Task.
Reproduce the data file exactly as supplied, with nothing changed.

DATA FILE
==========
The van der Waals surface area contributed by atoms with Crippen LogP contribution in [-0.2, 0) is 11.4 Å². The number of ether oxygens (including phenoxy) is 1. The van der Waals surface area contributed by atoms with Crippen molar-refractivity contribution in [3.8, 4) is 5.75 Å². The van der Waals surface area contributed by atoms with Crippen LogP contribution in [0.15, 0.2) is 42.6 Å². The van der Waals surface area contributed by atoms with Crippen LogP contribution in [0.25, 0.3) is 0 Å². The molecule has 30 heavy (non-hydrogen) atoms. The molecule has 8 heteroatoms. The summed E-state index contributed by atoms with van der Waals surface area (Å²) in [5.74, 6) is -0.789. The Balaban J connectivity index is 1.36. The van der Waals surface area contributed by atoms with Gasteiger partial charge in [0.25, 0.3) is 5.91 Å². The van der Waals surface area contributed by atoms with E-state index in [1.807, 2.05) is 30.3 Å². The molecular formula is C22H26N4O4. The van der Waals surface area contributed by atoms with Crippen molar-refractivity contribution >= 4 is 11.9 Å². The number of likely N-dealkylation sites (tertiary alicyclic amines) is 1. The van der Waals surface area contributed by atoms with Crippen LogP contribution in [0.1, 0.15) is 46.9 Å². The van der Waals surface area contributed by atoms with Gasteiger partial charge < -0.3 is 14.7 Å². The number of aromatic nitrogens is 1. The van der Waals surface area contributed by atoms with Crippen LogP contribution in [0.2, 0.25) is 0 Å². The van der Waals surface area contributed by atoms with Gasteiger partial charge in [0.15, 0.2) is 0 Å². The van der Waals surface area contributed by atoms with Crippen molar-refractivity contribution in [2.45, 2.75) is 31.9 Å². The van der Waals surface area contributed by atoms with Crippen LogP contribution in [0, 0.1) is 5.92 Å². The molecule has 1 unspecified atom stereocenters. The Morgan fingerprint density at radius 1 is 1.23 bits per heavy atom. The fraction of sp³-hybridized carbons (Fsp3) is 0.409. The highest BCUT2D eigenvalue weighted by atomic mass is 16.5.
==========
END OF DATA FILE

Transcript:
The van der Waals surface area contributed by atoms with Crippen LogP contribution in [-0.2, 0) is 11.4 Å². The number of ether oxygens (including phenoxy) is 1. The van der Waals surface area contributed by atoms with Crippen molar-refractivity contribution in [3.8, 4) is 5.75 Å². The van der Waals surface area contributed by atoms with Crippen LogP contribution in [0.15, 0.2) is 42.6 Å². The van der Waals surface area contributed by atoms with Crippen LogP contribution in [0.25, 0.3) is 0 Å². The molecule has 30 heavy (non-hydrogen) atoms. The molecule has 8 heteroatoms. The summed E-state index contributed by atoms with van der Waals surface area (Å²) in [5.74, 6) is -0.789. The Balaban J connectivity index is 1.36. The van der Waals surface area contributed by atoms with Gasteiger partial charge in [0.25, 0.3) is 5.91 Å². The van der Waals surface area contributed by atoms with E-state index in [1.807, 2.05) is 30.3 Å². The molecular formula is C22H26N4O4. The van der Waals surface area contributed by atoms with Crippen molar-refractivity contribution >= 4 is 11.9 Å². The number of likely N-dealkylation sites (tertiary alicyclic amines) is 1. The van der Waals surface area contributed by atoms with Crippen LogP contribution in [0.1, 0.15) is 46.9 Å². The van der Waals surface area contributed by atoms with Gasteiger partial charge < -0.3 is 14.7 Å². The number of aromatic nitrogens is 1. The van der Waals surface area contributed by atoms with Crippen LogP contribution in [0.2, 0.25) is 0 Å². The van der Waals surface area contributed by atoms with Gasteiger partial charge in [0.15, 0.2) is 0 Å². The van der Waals surface area contributed by atoms with Crippen molar-refractivity contribution in [2.45, 2.75) is 31.9 Å². The van der Waals surface area contributed by atoms with Crippen LogP contribution in [0, 0.1) is 5.92 Å². The molecule has 1 unspecified atom stereocenters. The Morgan fingerprint density at radius 1 is 1.23 bits per heavy atom. The fraction of sp³-hybridized carbons (Fsp3) is 0.409. The highest BCUT2D eigenvalue weighted by atomic mass is 16.5.